Now you're a Policy & Strategy Officer at the International Development Research Centre (IDRC). Tell us about your work there. My team consists of three people and a director, and is quite high-level. The IDRC grants money to researchers, think tanks and universities in developing countries, as they believe that it’s those people in the countries themselves that can best figure out solutions to their own problems. Most people at the IDRC manage programs of research projects. My position involves a lot of moving information around and sharing information with colleagues. For example, I would explain to new Canadian ambassadors that are posted in Haiti or Togo what the IDRC is doing in those countries. I also liase with DFATD to let them know the results of our projects and how they related to Canadian aid.

Is there anything that you wish you knew while you were still a student that you’d like to share? I've heard from a lot of peers, “Oh, I’ll travel when I have the money” or “I’ll finish University and then travel.” If you’re able to and have the money, travel during university. It can be so difficult to get that field experience once you have a ‘9-5er’ and can’t stay overseas for a semester. If you want a career in International Development, don’t wait or give an excuse, get out there if you can!

Development is happening less and less in NGOs, private sector companies are having to consider their role in the world, and how they will be sustainable or contribute, so you can get into this sector as well. I started in government because of Singapore’s success. In the 60s, Singapore had less promise than a lot of African countries. However, these formative years of independence were shaped by government policies that allowed for national development. It was these policies, not international aid, that has made Singapore extremely rich now. So don’t box yourself in, development is not just working in an NGO in a certain country.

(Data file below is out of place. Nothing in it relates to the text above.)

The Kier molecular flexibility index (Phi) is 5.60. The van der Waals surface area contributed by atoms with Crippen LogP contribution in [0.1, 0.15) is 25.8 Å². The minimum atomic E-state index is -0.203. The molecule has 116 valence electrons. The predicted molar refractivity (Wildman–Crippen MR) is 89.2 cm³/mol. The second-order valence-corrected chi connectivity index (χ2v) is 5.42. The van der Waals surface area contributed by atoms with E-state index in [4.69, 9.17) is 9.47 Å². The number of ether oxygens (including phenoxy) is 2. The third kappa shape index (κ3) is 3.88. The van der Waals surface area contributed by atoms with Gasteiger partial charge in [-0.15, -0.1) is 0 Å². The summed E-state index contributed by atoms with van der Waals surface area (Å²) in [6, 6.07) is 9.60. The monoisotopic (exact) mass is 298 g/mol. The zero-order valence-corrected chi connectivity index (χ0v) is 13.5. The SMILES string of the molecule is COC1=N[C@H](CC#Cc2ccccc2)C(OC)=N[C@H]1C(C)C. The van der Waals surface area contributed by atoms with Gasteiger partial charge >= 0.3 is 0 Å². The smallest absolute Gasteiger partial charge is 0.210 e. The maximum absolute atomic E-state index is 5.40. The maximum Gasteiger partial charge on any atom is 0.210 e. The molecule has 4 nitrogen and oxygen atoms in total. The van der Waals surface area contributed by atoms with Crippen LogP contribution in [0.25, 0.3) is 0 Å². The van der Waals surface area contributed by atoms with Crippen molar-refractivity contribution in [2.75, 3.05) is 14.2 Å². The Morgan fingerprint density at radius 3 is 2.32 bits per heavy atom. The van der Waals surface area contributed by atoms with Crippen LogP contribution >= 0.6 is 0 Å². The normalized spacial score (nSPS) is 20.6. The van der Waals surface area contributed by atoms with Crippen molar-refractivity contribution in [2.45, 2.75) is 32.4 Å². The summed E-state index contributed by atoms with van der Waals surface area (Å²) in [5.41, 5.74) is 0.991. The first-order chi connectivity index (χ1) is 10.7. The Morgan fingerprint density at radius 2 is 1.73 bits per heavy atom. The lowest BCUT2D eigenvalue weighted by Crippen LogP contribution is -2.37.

Lastly, know your own country, but don’t let that stop you from saying that you really love elsewhere and identify with a particular place that you want to work in. People often say, “Why don’t you start at home, we have so many challenges in Canada.” I respect that, in fact, one of my next steps may be to go to the north, as they are, materially-speaking, impoverished communities, and struggle from a lack of jobs. But there is a role for Canadians overseas as well, you just have to be sensitive in determining your role.

Leave a Reply

Your email address will not be published. Required fields are marked *